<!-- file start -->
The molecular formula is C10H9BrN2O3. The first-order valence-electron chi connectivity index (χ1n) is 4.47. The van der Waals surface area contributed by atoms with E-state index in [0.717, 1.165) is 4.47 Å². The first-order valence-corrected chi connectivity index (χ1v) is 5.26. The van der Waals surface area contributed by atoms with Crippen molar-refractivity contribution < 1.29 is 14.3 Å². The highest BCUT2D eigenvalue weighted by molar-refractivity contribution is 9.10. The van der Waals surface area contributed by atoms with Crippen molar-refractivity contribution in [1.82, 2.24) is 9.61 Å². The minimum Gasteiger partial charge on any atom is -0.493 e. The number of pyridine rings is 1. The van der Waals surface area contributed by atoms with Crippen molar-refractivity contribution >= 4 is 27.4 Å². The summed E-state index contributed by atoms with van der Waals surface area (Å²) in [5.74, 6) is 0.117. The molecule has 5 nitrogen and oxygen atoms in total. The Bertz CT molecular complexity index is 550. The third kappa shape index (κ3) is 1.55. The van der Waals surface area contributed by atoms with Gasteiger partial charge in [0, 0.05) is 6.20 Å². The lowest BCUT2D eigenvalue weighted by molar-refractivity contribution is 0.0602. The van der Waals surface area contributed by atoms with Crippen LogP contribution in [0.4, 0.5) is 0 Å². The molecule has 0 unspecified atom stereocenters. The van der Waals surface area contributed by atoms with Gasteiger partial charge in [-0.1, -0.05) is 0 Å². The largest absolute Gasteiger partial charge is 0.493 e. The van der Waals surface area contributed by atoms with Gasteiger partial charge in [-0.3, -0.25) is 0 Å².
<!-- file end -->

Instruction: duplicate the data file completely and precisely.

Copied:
The molecular formula is C10H9BrN2O3. The first-order valence-electron chi connectivity index (χ1n) is 4.47. The van der Waals surface area contributed by atoms with E-state index in [0.717, 1.165) is 4.47 Å². The first-order valence-corrected chi connectivity index (χ1v) is 5.26. The van der Waals surface area contributed by atoms with Crippen molar-refractivity contribution < 1.29 is 14.3 Å². The highest BCUT2D eigenvalue weighted by molar-refractivity contribution is 9.10. The van der Waals surface area contributed by atoms with Crippen molar-refractivity contribution in [1.82, 2.24) is 9.61 Å². The minimum Gasteiger partial charge on any atom is -0.493 e. The number of pyridine rings is 1. The van der Waals surface area contributed by atoms with Crippen molar-refractivity contribution >= 4 is 27.4 Å². The summed E-state index contributed by atoms with van der Waals surface area (Å²) in [5.74, 6) is 0.117. The molecule has 5 nitrogen and oxygen atoms in total. The Bertz CT molecular complexity index is 550. The third kappa shape index (κ3) is 1.55. The van der Waals surface area contributed by atoms with Gasteiger partial charge in [0, 0.05) is 6.20 Å². The lowest BCUT2D eigenvalue weighted by molar-refractivity contribution is 0.0602. The van der Waals surface area contributed by atoms with Crippen LogP contribution in [0.4, 0.5) is 0 Å². The molecule has 0 unspecified atom stereocenters. The van der Waals surface area contributed by atoms with Gasteiger partial charge in [-0.1, -0.05) is 0 Å². The largest absolute Gasteiger partial charge is 0.493 e. The van der Waals surface area contributed by atoms with Gasteiger partial charge in [-0.3, -0.25) is 0 Å².